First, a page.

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Temple of Olympian Zeus in Athens (Attica, Greece) |© A.Savin/WikiCommons
Temple of Olympian Zeus in Athens (Attica, Greece) |© A.Savin/WikiCommons
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Meet The Greeks Who Still Worship The Ancient Gods

Picture of Ethel Dilouambaka
Updated: 28 November 2016
In a country where the state and religious authorities are tight and where 98 percent of the population profess themselves to be Christian Orthodox, another religion has been on the rise for a few decades. While it is more than 2,000 years old, Hellenism – also called Hellenic ethnic religion, or Dodekatheism – which is the practice of worshipping ancient gods, has been growing in popularity since the 1990s. Learn more about the modern Greeks who worship the ancient gods.

Originating in and practiced in Greece, and in other countries, however, to a lesser extent, Hellenic polytheism – although the exact nomenclature is still uncertain, the religion is often referred to as Hellenism – is on the rise. While it’s difficult to know the exact number of followers, due to the lack of a census, some of the religion’s leaders believe that as of 2005, there were as many as 2,000 devotees in Greece; however, an additional 100,000 people are said to have ‘some sort of interest.’ Another reason that it is difficult to pin down the number is that for many people, religion is a private, personal relationship with the gods. Fearing discrimination, thereby feeling forced to be an ‘in the closet’ member, practitioners spontaneously pray and worship in the privacy of their homes with family or friends.

In Greece, there are several organizations supporting the revival of Hellenic religion, including the Supreme Council of Ethnic Hellenes (YSEE), founded in 1997, the Labrys religious community, and Ellinais.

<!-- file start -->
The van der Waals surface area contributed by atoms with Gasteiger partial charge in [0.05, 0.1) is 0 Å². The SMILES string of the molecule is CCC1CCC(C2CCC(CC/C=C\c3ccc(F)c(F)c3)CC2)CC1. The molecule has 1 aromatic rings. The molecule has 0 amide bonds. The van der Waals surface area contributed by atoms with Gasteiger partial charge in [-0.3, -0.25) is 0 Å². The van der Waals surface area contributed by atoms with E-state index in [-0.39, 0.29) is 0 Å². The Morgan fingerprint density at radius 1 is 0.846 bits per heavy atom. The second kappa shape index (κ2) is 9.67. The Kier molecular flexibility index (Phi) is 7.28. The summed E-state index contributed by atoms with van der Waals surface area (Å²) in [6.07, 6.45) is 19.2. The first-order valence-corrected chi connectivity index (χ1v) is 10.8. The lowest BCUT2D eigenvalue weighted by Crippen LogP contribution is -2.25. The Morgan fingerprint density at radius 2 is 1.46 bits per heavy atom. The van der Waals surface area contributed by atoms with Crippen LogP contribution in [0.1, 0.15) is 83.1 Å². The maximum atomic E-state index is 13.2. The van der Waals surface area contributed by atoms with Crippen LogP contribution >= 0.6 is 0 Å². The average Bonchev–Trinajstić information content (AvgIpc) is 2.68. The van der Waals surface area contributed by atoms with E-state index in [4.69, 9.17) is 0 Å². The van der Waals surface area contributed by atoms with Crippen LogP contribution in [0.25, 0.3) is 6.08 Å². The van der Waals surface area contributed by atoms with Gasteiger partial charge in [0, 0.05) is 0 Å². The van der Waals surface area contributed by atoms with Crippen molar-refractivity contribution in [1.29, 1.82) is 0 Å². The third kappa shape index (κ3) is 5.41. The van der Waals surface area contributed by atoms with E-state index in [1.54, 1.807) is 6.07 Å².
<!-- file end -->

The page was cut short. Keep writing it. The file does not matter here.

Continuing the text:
Proud of their beliefs, fervent supporters of the religious revival of Hellenism want their faith to be recognized, and in 2006, one year after being established, the Ellinais made a step in that direction, with a ruling that acknowledged them as a cultural organization. Religious adepts viewed this victory as the first towards their goal of receiving full recognition.

Also shining a light on Hellenism is the annual Prometheia Festival, an event aimed at highlighting the ancient Hellenic spirit. Established in 1995 by Dr. Tryphon Olympios, Professor of Philosophy at the University of Stockholm, the festival is now firmly established as a pan-Hellenic event, attracting not only a plethora of Greek visitors but also foreigners to Lithochoron, a small village at the foot of Mount Olympus. Also bringing the religion to people’s attention was the celebration of a Hellenic rite at the Temple of Olympian Zeus in the center of Athens in 2007. Defying a government ban, the Ellinais group held a 90-minute ceremony punctuated with hymns and dances to call out to Zeus for world peace. The ceremony included the celebration of the union of Zeus with Hera, and while this was a spectacular event, not all gatherings are. Worshippers usually meet on full moon nights and for any event marking seasonal changes.

When asked about the reasons behind their ‘new-found’ beliefs, many followers explained that they were attracted by the focus on humanity, cosmic connections, and ecology. But the strongest motive is to go against the indoctrination of the Orthodox establishment, which strongly fights against heretics, homosexuality, divorce, and the like.

For many historians, these groups are merely ‘idealizing an ancient religion that had little to do with ethics or morality.’ And though many Greeks dismissed them as ‘kooky’ or ‘crazy,’ the Greek media stopped making jests at their expense. And although there is still a long way to go before full recognition, the ancient god worshippers are all hoping for a better tomorrow. But aren’t we all?